For the Layman (Ep. 2) – What is the Cloud?

Hello everyone!

In this episode of the “For the layman” series, I am going to discuss what the “cloud” is. We’ve all heard of iCloud, AWS, cloud computing etc, and understand the power of their ubiquitous presence. Let’s understand the history and the mechanics of the Cloud a little more.

tl;dr – The Cloud is Uber for computers. It is made up of hundreds of thousands of computers (aka servers) that users can rent out to run their software in exchange for a regular fee – mostly based on usage. Cloud companies take care of running the hardware with all kinds of best practices so that software developers and software development companies don’t have to and can focus on their core work.

Have you ever seen one of those high intensity surgery scenes in movies where the doctor keeps shouting at the nurses “Give me a clamp” or “Give me 5cc of <insert medicine name>”? For the longest time, software development used to be like (only less high stakes for the most part). Programmers would write awesome applications that could eat the world. But running these awesome apps required big computers. So while the programmer finished writing the last line of code or polishing the last bit of documentation (HAHAHAHA), she would start screaming, “Give me a big computer”.

For many years, this meant going out and buying the computer, plugging it in, installing a bazillion things on it, and forever making sure no one pulled out the plug by mistake. I’m not even getting into the bureaucracy of procuring said computer. As companies started churning out more and more software, this got to be a real problem. With the rise of the cloud, today the application developer could herself set up a new computer with no more than a few clicks of the mouse. No fuss at all. The cloud has commoditized hardware and the operations around it.

To understand the rise of cloud computing, let’s look a little bit at the history of computers and their use.

The first programmable computer was (arguably) the one developed by Alan Turing’s team in Bletchley Park as part of the allied effort at intelligence gathering in WW2. “Programmable Computer” means that this was a machine that could be arranged to do any calculation. Configured one way, it could crack the Nazi ENIGMA code. Set up another way, it could compute the value of Pi to the umpy-umpth decimal. 

This is remarkable by itself because most machines now or since do only one thing. A screwdriver, a bulldozer, an airplane, all of them do exactly one thing. Even the “swiss knife” is a collection of many machines, each for one purpose. So this “programmable computer” was a breakthrough in its own right because you could get it to do anything by programming it in different ways.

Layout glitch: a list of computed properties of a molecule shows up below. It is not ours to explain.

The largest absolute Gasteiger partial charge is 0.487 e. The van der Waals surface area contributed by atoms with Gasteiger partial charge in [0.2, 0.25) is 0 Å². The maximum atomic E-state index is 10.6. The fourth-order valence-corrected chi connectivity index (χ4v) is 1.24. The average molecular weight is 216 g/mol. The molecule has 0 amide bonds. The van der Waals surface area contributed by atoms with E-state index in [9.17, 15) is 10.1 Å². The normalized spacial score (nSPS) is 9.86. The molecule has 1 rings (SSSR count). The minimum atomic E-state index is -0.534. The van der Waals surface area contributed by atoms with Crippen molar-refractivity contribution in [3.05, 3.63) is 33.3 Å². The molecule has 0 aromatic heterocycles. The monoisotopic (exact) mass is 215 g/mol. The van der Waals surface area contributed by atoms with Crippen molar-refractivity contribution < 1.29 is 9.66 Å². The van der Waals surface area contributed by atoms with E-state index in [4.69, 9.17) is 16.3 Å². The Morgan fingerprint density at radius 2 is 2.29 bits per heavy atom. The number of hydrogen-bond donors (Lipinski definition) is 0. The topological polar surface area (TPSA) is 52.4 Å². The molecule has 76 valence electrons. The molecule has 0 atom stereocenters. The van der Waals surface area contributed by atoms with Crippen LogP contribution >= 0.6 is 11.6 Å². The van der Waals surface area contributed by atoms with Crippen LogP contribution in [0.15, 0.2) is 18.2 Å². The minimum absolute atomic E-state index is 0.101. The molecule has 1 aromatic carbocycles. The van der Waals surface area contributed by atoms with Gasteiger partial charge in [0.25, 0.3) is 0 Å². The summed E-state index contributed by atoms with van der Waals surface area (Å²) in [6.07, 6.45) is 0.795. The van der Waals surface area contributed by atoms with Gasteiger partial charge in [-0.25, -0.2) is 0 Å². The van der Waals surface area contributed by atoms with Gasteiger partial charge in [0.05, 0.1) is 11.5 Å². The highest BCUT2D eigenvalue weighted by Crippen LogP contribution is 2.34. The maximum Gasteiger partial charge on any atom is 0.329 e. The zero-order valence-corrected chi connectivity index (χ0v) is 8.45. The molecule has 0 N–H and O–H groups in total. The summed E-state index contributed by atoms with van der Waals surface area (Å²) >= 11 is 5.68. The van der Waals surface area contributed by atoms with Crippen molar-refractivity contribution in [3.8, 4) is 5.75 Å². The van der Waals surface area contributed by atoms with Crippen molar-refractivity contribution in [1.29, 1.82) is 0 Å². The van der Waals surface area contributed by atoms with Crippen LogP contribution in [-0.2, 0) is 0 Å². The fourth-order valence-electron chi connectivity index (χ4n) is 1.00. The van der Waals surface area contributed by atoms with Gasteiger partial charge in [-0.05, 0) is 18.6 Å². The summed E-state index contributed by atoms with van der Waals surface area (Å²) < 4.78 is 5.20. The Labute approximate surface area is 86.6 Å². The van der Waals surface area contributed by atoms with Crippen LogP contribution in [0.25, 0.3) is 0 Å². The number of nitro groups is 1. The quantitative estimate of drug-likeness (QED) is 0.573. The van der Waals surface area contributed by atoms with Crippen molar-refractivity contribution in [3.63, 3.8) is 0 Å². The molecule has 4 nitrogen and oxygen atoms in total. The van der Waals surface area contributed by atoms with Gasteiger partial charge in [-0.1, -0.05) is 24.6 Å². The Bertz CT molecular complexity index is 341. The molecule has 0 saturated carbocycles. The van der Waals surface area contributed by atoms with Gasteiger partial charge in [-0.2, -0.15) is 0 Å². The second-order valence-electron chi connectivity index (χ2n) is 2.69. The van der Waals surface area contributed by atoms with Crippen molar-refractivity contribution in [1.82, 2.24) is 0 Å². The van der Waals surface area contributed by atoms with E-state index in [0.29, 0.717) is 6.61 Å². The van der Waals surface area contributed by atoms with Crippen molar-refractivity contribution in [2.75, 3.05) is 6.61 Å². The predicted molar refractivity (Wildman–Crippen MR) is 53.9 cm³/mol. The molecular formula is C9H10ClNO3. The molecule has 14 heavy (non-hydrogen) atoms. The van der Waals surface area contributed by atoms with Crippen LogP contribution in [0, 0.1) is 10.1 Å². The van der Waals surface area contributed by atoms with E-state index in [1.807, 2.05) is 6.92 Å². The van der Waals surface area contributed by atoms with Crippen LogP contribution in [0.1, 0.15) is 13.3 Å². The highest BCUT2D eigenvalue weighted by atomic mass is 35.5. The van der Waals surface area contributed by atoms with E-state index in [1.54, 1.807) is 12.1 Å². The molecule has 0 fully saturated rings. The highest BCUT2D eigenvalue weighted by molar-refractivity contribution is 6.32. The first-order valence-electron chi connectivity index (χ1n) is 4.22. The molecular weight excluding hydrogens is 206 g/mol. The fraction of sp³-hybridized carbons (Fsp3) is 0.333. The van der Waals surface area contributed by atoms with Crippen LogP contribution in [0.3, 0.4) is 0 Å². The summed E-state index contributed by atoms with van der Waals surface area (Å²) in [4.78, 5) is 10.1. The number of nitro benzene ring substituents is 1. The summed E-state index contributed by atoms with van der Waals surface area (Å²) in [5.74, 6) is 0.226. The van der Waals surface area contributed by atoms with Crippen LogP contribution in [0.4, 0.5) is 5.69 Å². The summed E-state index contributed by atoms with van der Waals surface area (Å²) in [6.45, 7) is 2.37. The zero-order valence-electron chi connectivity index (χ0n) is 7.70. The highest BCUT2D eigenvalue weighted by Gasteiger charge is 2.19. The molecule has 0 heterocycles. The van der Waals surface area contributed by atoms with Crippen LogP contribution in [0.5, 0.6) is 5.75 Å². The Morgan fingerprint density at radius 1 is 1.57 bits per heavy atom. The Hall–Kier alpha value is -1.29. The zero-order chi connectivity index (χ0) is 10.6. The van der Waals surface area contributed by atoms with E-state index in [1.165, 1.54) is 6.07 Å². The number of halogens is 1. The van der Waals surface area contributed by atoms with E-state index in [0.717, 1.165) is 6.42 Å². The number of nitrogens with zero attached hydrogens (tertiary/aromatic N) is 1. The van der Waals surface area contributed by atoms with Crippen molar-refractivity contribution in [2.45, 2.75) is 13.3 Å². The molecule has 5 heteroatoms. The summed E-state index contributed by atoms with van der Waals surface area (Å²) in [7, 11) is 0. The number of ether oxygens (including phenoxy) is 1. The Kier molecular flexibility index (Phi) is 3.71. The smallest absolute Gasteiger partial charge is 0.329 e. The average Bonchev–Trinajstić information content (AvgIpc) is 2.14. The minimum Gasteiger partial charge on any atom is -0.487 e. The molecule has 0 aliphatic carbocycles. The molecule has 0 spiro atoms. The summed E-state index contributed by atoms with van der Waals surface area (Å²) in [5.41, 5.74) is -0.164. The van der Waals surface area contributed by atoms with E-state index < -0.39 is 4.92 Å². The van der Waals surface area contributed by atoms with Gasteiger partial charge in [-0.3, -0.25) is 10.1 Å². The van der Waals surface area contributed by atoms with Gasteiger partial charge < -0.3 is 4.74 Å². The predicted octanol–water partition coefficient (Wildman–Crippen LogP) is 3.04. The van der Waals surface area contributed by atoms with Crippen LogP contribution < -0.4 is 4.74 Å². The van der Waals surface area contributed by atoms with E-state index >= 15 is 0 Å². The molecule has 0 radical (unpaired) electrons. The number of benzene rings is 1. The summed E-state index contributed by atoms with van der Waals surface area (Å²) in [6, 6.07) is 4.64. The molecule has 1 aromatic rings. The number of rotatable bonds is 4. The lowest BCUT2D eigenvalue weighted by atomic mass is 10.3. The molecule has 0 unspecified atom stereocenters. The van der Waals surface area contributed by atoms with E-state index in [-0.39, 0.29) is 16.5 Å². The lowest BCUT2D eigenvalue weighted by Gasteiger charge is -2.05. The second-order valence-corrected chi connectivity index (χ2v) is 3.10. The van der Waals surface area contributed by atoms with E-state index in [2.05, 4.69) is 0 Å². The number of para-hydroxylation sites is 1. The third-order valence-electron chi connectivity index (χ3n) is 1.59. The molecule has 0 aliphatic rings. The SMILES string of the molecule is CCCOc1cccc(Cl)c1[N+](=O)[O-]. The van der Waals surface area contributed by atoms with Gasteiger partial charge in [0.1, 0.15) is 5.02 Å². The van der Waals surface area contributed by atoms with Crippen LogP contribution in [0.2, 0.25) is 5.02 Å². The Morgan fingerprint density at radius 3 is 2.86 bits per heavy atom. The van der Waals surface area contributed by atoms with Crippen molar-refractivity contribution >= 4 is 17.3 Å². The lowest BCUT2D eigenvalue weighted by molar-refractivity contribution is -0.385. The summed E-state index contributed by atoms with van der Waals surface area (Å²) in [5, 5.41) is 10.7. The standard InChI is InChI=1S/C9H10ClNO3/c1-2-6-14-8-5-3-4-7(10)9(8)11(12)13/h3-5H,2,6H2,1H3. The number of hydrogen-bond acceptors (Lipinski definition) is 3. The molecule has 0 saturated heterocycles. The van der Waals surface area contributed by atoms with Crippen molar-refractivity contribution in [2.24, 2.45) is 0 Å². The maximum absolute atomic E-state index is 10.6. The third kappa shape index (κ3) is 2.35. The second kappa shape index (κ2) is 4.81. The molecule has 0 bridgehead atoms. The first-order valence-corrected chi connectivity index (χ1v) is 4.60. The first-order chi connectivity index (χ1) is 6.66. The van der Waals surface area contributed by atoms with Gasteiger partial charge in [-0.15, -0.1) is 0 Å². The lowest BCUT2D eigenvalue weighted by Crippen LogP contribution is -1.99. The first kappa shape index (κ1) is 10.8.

Anyhow, with a dazzling array of innovations in hardware and computer science, it came to be that computers became commonplace. They could be found in people’s homes, and what we know today as Silicon Valley was beginning to take shape. However, access to computers at the scale at which this new computing revolution wanted it was still not easy. You could easily buy a computer for your home or office, but buying 50 computers was still a pain. Marc Randolph recounts the story from the launch day of Netflix in his book That will never work about how his team were constantly rushing out to buy more computers from a neighbourhood shop because of the unexpectedly large number of people visiting the website.

Since this buy-on-demand model did not work very well, software companies started buying and keeping computers in their office (this is still done widely and is called on-premise/on-prem). IT teams would set up the computers, power system, air conditioning, cable layouts, failsafes etc in some designated area in the office. This meant that the company always had a buffer stock of computing power at hand. The cost of this was the capital tied up in all the servers whether being used or not.

And you know what the sneaky software developers did (and have been doing since)? They found out that getting computers wouldn’t be so much of a pain anymore, so they started churning out even more software. Sooo much more of it. Easy supply further fuelled the hunger for computational resources.

The other problem for companies was that off-the-shelf computers came in certain specific sizes. Roughly speaking, a computer is made up of storage (Hard disk), computing power (CPU cores), memory (RAM) and the network (LAN/Internet). But in the new digital age, all kinds of programs were being written which demanded each of these in different combinations. Some wanted a lot of network but didn’t do much computing (Netflix, Zoom), some stored a lot of data but didn’t have to be fast (data backup systems), and so on.